Is Packing Your Kid's Lunch an Anti-Obesity Tool?

02/27/2014 01:33 pm ET | Updated Apr 29, 2014

When you look at a group of elementary school kids, can you tell who's at risk of becoming obese?

And more importantly, what can be done to change that predicted outcome?

Well, some of the predictors are quite obvious: heavier parents, high soda and sugary drinks consumption, and hours of TV and video games have all been linked to obesity.

But the observation that kids who skip breakfast, or that kids who sleep less tend to be overweight were less expected.

Can the wisdom of the crowd and ideas from non-professionals suggest other links that health experts are unaware of?

Does your childhood determine your BMI?

A new study, led by Kirsten Bevelander and published in PLOS ONE recruited participants to a website through They were asked about their weight and height, and about childhood behaviors and experiences that might have affected their current weight status. The participants were asked to think of things from their childhood that may have influenced their current BMI, and create a question starting with "when you were a child..."

In two weeks 532 people participated. The mean BMI was 29, and the mean age was 26 years (the average young person in this study was overweight, much like the average general population). The researchers seeded the website with a few basic questions, and participants posed 56 new questions of their own.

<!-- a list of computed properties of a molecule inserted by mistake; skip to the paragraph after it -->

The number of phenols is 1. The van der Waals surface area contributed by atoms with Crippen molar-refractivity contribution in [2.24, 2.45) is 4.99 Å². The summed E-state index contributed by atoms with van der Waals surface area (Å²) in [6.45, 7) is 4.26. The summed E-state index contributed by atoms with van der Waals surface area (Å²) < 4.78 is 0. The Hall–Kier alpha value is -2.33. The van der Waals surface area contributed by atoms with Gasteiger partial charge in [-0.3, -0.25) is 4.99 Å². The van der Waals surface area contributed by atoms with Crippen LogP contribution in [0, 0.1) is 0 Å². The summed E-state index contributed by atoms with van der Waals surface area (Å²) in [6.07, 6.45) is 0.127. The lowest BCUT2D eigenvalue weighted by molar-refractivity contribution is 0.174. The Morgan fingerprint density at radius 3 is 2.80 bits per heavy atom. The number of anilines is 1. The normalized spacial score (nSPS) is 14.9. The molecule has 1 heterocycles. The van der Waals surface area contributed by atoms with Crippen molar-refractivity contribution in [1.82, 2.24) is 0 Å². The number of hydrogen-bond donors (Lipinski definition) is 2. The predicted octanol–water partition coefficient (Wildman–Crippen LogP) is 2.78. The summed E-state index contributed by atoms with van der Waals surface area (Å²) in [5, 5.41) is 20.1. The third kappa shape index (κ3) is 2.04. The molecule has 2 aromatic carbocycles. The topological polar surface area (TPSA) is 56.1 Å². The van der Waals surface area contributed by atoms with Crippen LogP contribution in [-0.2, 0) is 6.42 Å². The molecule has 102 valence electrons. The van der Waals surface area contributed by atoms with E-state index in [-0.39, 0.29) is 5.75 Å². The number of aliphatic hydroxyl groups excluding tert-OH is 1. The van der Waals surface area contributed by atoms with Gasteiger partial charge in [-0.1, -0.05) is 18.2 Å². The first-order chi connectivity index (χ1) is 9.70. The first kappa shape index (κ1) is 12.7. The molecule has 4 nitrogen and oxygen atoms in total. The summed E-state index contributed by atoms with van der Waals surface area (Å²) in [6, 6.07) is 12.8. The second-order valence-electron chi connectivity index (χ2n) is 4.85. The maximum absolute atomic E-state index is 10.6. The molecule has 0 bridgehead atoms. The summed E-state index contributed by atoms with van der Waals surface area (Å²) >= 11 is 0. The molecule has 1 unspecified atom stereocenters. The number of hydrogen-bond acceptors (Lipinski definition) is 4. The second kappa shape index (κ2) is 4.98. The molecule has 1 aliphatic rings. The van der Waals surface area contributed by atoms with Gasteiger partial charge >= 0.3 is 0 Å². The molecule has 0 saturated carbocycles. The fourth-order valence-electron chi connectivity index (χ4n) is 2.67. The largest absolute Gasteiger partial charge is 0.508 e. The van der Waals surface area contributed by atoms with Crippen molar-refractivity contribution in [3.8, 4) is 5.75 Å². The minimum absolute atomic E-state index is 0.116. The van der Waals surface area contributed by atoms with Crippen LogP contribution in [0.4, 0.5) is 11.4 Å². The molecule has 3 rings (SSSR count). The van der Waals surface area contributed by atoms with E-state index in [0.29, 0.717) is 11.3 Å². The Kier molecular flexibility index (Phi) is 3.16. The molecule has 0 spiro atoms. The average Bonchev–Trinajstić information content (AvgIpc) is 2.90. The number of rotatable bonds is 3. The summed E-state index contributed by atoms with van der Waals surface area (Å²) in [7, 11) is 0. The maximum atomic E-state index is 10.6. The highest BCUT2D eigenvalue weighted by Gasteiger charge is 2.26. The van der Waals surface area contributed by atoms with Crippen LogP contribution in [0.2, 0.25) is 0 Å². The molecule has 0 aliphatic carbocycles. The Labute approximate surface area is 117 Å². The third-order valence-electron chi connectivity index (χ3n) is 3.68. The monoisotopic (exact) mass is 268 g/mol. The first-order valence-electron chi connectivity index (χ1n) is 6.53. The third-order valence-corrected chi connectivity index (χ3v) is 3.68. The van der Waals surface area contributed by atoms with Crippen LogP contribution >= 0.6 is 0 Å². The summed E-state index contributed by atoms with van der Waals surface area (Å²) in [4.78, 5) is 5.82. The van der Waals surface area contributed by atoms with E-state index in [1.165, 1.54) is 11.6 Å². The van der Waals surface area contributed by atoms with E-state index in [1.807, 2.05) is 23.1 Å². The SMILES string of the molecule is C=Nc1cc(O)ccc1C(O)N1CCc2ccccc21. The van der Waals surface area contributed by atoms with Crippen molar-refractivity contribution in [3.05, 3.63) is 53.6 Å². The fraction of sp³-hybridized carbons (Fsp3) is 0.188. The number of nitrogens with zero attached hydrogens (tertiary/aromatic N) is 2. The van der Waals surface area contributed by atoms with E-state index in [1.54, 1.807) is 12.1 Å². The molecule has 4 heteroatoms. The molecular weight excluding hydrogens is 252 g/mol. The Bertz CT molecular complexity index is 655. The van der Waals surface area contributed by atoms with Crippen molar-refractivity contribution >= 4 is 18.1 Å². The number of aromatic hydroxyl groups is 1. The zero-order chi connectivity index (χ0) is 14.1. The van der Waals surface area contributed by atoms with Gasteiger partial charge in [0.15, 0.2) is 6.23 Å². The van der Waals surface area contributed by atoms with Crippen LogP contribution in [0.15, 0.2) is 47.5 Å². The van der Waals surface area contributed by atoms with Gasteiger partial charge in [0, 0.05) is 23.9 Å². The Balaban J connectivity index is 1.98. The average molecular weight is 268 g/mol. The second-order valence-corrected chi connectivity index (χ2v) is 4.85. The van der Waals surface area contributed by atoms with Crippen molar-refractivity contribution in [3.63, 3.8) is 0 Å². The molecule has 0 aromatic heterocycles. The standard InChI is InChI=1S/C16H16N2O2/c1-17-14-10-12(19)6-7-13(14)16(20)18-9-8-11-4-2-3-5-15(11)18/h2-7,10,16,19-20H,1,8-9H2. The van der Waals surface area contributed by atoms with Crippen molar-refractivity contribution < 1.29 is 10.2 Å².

And the results? Sixteen of the crowd-sourced questions were significantly correlated with BMI. Low BMI was most correlated with whether someone packed your lunch for school as a kid, whether meals were prepared with fresh ingredients, whether parents talked about nutrition, and whether the child engaged in regular outdoor activities with their family.

The recurrent theme is parental involvement.

More research will tell if a sandwich and apple from home and meals made from scratch are indeed a predictor of weight status as an adult. Both of these are plausible sources of healthier, lower calorie food -- but both may also be just indicators of a more organized home and higher socioeconomic status.

What's remarkable already is that young adults think that it was within Mom and Dad's power to influence their thinness; they reflect -- at least in retrospect -- that caregivers who took the time to cook meals and prepare a bagged lunch protected them from gaining weight.

We have no control over the genes we endow our kids with, so go ahead, blame us if you weren't born a calorie-burning furnace. But isn't getting credit for teaching kids how to eat-for-health rewarding?

Dr. Ayala